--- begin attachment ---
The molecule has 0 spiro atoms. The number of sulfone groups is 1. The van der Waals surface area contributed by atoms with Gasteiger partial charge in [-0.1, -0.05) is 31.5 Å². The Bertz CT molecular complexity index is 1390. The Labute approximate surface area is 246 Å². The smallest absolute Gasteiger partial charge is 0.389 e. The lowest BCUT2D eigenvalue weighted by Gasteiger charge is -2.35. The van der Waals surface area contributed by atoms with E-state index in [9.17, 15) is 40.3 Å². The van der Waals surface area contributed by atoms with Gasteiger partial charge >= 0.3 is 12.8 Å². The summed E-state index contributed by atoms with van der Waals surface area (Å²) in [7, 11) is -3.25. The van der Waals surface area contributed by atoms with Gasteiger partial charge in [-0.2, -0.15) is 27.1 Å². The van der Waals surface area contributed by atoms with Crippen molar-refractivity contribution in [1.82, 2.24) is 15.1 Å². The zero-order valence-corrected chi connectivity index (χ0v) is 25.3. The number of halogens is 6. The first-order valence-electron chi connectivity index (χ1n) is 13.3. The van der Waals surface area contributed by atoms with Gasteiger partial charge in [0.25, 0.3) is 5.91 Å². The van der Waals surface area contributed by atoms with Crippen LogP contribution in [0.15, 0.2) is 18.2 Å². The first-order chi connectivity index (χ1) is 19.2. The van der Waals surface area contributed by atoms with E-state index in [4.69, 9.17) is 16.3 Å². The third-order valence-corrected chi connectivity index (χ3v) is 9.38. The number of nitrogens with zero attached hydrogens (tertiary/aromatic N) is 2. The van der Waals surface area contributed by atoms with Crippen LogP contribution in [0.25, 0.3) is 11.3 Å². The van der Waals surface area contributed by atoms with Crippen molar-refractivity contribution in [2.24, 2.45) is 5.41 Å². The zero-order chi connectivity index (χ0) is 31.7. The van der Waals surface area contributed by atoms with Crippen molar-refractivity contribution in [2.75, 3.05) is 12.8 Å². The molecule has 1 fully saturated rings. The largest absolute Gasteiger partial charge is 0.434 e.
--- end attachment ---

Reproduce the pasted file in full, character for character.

The molecule has 0 spiro atoms. The number of sulfone groups is 1. The van der Waals surface area contributed by atoms with Gasteiger partial charge in [-0.1, -0.05) is 31.5 Å². The Bertz CT molecular complexity index is 1390. The Labute approximate surface area is 246 Å². The smallest absolute Gasteiger partial charge is 0.389 e. The lowest BCUT2D eigenvalue weighted by Gasteiger charge is -2.35. The van der Waals surface area contributed by atoms with E-state index in [9.17, 15) is 40.3 Å². The van der Waals surface area contributed by atoms with Gasteiger partial charge >= 0.3 is 12.8 Å². The summed E-state index contributed by atoms with van der Waals surface area (Å²) in [7, 11) is -3.25. The van der Waals surface area contributed by atoms with Gasteiger partial charge in [-0.2, -0.15) is 27.1 Å². The van der Waals surface area contributed by atoms with Crippen molar-refractivity contribution in [1.82, 2.24) is 15.1 Å². The zero-order valence-corrected chi connectivity index (χ0v) is 25.3. The number of halogens is 6. The first-order valence-electron chi connectivity index (χ1n) is 13.3. The van der Waals surface area contributed by atoms with Gasteiger partial charge in [0.25, 0.3) is 5.91 Å². The van der Waals surface area contributed by atoms with Crippen LogP contribution in [0.15, 0.2) is 18.2 Å². The first-order chi connectivity index (χ1) is 19.2. The van der Waals surface area contributed by atoms with E-state index in [4.69, 9.17) is 16.3 Å². The third-order valence-corrected chi connectivity index (χ3v) is 9.38. The number of nitrogens with zero attached hydrogens (tertiary/aromatic N) is 2. The van der Waals surface area contributed by atoms with Crippen LogP contribution in [0.25, 0.3) is 11.3 Å². The van der Waals surface area contributed by atoms with Crippen molar-refractivity contribution in [2.24, 2.45) is 5.41 Å². The zero-order chi connectivity index (χ0) is 31.7. The van der Waals surface area contributed by atoms with Crippen molar-refractivity contribution in [2.75, 3.05) is 12.8 Å². The molecule has 1 fully saturated rings. The largest absolute Gasteiger partial charge is 0.434 e.